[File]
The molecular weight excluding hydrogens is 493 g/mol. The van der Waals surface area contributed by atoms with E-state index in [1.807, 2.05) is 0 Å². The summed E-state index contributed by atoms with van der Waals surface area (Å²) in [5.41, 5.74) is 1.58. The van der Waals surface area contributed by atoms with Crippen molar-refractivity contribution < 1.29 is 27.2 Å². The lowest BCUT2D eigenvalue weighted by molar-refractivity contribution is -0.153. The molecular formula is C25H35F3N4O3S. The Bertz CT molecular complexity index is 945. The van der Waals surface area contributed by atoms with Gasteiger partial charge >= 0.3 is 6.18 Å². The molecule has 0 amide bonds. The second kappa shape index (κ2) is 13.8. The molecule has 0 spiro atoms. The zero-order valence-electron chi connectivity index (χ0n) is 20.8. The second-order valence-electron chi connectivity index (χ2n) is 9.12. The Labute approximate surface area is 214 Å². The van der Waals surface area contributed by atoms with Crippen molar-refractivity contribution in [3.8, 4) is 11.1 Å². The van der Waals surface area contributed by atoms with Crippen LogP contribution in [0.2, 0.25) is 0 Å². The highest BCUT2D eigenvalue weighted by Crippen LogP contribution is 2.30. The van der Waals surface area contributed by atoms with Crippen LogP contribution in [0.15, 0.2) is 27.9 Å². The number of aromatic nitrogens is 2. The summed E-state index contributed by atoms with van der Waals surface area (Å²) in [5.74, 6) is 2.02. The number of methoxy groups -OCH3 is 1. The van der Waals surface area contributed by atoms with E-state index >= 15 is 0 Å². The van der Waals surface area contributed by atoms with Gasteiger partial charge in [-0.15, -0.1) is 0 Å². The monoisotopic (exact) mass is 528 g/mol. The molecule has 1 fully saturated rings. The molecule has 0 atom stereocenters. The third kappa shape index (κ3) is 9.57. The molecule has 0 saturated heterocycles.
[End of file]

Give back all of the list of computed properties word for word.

The molecular weight excluding hydrogens is 493 g/mol. The van der Waals surface area contributed by atoms with E-state index in [1.807, 2.05) is 0 Å². The summed E-state index contributed by atoms with van der Waals surface area (Å²) in [5.41, 5.74) is 1.58. The van der Waals surface area contributed by atoms with Crippen molar-refractivity contribution < 1.29 is 27.2 Å². The lowest BCUT2D eigenvalue weighted by molar-refractivity contribution is -0.153. The molecular formula is C25H35F3N4O3S. The Bertz CT molecular complexity index is 945. The van der Waals surface area contributed by atoms with Gasteiger partial charge >= 0.3 is 6.18 Å². The molecule has 0 amide bonds. The second kappa shape index (κ2) is 13.8. The molecule has 0 spiro atoms. The zero-order valence-electron chi connectivity index (χ0n) is 20.8. The second-order valence-electron chi connectivity index (χ2n) is 9.12. The Labute approximate surface area is 214 Å². The van der Waals surface area contributed by atoms with Crippen molar-refractivity contribution in [3.8, 4) is 11.1 Å². The van der Waals surface area contributed by atoms with Crippen LogP contribution in [0.2, 0.25) is 0 Å². The highest BCUT2D eigenvalue weighted by Crippen LogP contribution is 2.30. The van der Waals surface area contributed by atoms with Crippen LogP contribution in [0.15, 0.2) is 27.9 Å². The number of aromatic nitrogens is 2. The summed E-state index contributed by atoms with van der Waals surface area (Å²) in [5.74, 6) is 2.02. The number of methoxy groups -OCH3 is 1. The van der Waals surface area contributed by atoms with E-state index >= 15 is 0 Å². The van der Waals surface area contributed by atoms with Gasteiger partial charge in [-0.15, -0.1) is 0 Å². The monoisotopic (exact) mass is 528 g/mol. The molecule has 1 fully saturated rings. The molecule has 0 atom stereocenters. The third kappa shape index (κ3) is 9.57. The molecule has 0 saturated heterocycles.